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When you stare into the void, the void stares back.

Mistakes – we all make them! If you’re just starting out in amateur astronomy, congrats. There are, however, habitual mistakes made by beginners. Check out the list below, and hopefully this article will help you avoid common pitfalls.

Number 7: Buying a telescope at a department store

As a rule, avoid any telescope sold in a department store. Every year, especially around the holidays, I get countless sad emails from people who got one as a gift, and the comment is always the same – it doesn’t seem to work. It may not be you! Almost all telescopes under about $150 USD fall under this category. With the decline of physical department stores though, these are getting hard to weed out. If you are on a strict budget, consider getting a pair of 7×35 or 7×50 binoculars and a few good books or star charts. You’ll spend less, and get more.

Number 6: Buying too much stuff

This might be considered the opposite of No. 7, above. Over enthusiastic beginners sometimes go overboard, buying so much equipment they get overwhelmed. You do not need anything more than a telescope, a mount – if it wasn’t included with the telescope – one or two eyepieces, and some star charts. Exercise patience. There’s always time to get more stuff later.

Number 5: Astrophotography

I get it – the urge to capture what you see through the eyepiece can be irresistible! However, once you get beyond simple snaps with your smartphone, astrophotography balloons into a massive time and money sink. I usually advise people to wait at least a year before attempting serious astrophotography. If the urge cannot wait, by all means partake, but if you find yourself getting overwhelmed, consider backing off for a while. As with buying too much stuff (above) there is plenty of time to indulge later.

Number 4: Excessive use of the barlow (and high magnification in general)

A Barlow lens is a simple lens in a tube that doubles the magnification of any eyepiece. While they have their uses, experience shows that many – if not most – beginners abuse this device. Excessive high power often distorts the image to the point where you cannot see anything. You do not need excessively high power on most objects, and on large targets like the Pleiades (M45) or the Andromeda Galaxy (M31), you almost cannot get the power low enough. I often have to repeat to beginners – low power is your friend; embrace it!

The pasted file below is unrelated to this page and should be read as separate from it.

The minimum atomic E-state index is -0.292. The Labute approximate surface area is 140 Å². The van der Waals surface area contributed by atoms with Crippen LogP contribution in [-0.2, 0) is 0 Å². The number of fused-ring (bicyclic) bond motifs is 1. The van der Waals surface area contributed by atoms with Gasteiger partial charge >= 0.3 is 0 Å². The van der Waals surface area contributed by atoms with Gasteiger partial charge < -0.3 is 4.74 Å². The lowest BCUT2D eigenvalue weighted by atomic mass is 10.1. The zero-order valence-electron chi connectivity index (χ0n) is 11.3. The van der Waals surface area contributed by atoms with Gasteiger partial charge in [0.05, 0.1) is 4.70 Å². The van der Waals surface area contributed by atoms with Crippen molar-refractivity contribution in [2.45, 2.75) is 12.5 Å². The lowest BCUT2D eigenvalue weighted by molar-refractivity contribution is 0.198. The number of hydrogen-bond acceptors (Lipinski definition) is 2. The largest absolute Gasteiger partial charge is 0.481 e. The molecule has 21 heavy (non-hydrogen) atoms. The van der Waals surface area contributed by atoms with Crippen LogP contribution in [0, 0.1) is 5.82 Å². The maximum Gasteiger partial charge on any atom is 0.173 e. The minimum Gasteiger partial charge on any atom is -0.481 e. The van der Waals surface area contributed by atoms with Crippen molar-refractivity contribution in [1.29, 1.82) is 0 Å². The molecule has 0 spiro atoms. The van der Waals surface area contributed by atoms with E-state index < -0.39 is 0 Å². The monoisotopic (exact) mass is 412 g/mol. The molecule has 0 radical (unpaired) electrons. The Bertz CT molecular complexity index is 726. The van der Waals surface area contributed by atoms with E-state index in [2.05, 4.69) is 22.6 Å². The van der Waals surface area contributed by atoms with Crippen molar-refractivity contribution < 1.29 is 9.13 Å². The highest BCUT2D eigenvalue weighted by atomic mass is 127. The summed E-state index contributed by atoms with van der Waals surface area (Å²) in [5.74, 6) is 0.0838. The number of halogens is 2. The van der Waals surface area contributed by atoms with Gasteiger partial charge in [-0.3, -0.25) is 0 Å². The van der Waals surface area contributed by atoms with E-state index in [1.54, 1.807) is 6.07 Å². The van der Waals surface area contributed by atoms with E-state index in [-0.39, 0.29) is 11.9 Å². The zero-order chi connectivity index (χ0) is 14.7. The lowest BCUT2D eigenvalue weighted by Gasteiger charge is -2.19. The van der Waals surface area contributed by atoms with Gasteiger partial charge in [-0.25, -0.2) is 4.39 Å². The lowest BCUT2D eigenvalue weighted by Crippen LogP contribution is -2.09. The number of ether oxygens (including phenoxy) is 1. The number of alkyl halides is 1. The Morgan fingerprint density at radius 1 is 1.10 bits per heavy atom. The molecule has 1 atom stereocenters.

Jupiter seen with reasonable magnification (left) and excessive magnification (right). Credit: Ed Ting

Number 3: Improper use of the equatorial mount

An equatorial mount tracks the motion of the sky by itself and can be a big time saver. However, some effort is required on your part to make it work. The polar axis needs to be pointed at the north (or south) pole. In the northern hemisphere, there is a star (Polaris, the North Star) that is conveniently situated only half a degree from true north. If you place your equatorial mount in a random direction, it will actually work against you.

A properly aligned equatorial mount with the polar axis pointing to the North Star. Credit: Ed Ting

Number 2: Too little attention paid to observing conditions

Many beginners spend endless hours agonizing over which telescope to buy, but pay too little attention to the conditions under which they will be used. Get out to dark skies, away from buildings and streetlights. Allow your eyes 15-20 minutes to acclimate to the dark. Carry a red flashlight to preserve your night vision. Get (or make) a simple dew shield to keep your optics from dewing over. To check conditions, consult either the Clear Sky Chart or Astrospheric, two astronomy-specific forecasts, before heading out.

Number 1: Not joining an astronomy club

Astronomy clubs are endless resources of knowledge and experience. Take advantage of them! Many astronomy clubs also have equipment to loan, so you can try stuff out before buying.

There you have it – a list of common mistakes and how to avoid them. Good luck on your journey, and clear skies to you all!

For a more in-depth look at common beginner’s mistakes, see Ed Ting’s YouTube video:

 

About Ed Ting

Ed Ting is a well-known amateur astronomer. His work has appeared in Sky & Telescope, Night Sky, Skywatch, Amateur Astronomy, Discover, and Popular Mechanics magazines. His web site, www.scopereviews.com, is a widely-read telescope review web site. He is a National Science Foundation Ambassador to Chile and a NASA Solar System Ambassador.

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